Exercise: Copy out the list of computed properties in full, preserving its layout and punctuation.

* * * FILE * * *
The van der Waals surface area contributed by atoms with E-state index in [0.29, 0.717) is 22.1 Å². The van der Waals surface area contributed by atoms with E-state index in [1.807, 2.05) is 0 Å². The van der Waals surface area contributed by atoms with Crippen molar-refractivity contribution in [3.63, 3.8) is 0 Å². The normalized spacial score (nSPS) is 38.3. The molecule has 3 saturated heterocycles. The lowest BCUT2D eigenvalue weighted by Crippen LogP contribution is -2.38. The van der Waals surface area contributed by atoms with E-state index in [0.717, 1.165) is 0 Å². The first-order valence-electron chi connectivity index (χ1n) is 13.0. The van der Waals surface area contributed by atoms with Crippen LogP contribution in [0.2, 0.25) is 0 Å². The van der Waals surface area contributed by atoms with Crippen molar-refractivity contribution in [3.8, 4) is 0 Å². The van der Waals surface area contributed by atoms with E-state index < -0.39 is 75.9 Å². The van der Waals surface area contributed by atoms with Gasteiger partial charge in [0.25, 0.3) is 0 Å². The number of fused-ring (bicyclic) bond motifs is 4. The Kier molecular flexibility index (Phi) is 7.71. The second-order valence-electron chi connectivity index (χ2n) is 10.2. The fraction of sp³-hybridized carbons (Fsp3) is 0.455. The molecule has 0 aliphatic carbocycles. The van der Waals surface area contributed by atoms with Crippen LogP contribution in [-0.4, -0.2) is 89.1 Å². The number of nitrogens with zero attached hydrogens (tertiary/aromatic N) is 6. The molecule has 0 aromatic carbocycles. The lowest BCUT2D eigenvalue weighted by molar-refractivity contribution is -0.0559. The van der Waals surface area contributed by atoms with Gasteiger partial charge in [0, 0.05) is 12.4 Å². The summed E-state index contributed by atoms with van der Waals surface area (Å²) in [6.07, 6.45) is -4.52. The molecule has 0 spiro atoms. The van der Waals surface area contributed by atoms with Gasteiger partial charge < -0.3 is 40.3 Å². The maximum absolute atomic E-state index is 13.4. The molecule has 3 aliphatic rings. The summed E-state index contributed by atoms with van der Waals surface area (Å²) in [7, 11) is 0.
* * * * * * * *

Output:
The van der Waals surface area contributed by atoms with E-state index in [0.29, 0.717) is 22.1 Å². The van der Waals surface area contributed by atoms with E-state index in [1.807, 2.05) is 0 Å². The van der Waals surface area contributed by atoms with Crippen molar-refractivity contribution in [3.63, 3.8) is 0 Å². The normalized spacial score (nSPS) is 38.3. The molecule has 3 saturated heterocycles. The lowest BCUT2D eigenvalue weighted by Crippen LogP contribution is -2.38. The van der Waals surface area contributed by atoms with E-state index in [0.717, 1.165) is 0 Å². The first-order valence-electron chi connectivity index (χ1n) is 13.0. The van der Waals surface area contributed by atoms with Crippen LogP contribution in [0.2, 0.25) is 0 Å². The van der Waals surface area contributed by atoms with Crippen molar-refractivity contribution in [3.8, 4) is 0 Å². The van der Waals surface area contributed by atoms with E-state index < -0.39 is 75.9 Å². The van der Waals surface area contributed by atoms with Gasteiger partial charge in [0.25, 0.3) is 0 Å². The number of fused-ring (bicyclic) bond motifs is 4. The Kier molecular flexibility index (Phi) is 7.71. The second-order valence-electron chi connectivity index (χ2n) is 10.2. The fraction of sp³-hybridized carbons (Fsp3) is 0.455. The molecule has 0 aliphatic carbocycles. The van der Waals surface area contributed by atoms with Crippen LogP contribution in [-0.4, -0.2) is 89.1 Å². The number of nitrogens with zero attached hydrogens (tertiary/aromatic N) is 6. The molecule has 0 aromatic carbocycles. The lowest BCUT2D eigenvalue weighted by molar-refractivity contribution is -0.0559. The van der Waals surface area contributed by atoms with Gasteiger partial charge in [0, 0.05) is 12.4 Å². The summed E-state index contributed by atoms with van der Waals surface area (Å²) in [6.07, 6.45) is -4.52. The molecule has 0 spiro atoms. The van der Waals surface area contributed by atoms with Gasteiger partial charge < -0.3 is 40.3 Å². The maximum absolute atomic E-state index is 13.4. The molecule has 3 aliphatic rings. The summed E-state index contributed by atoms with van der Waals surface area (Å²) in [7, 11) is 0.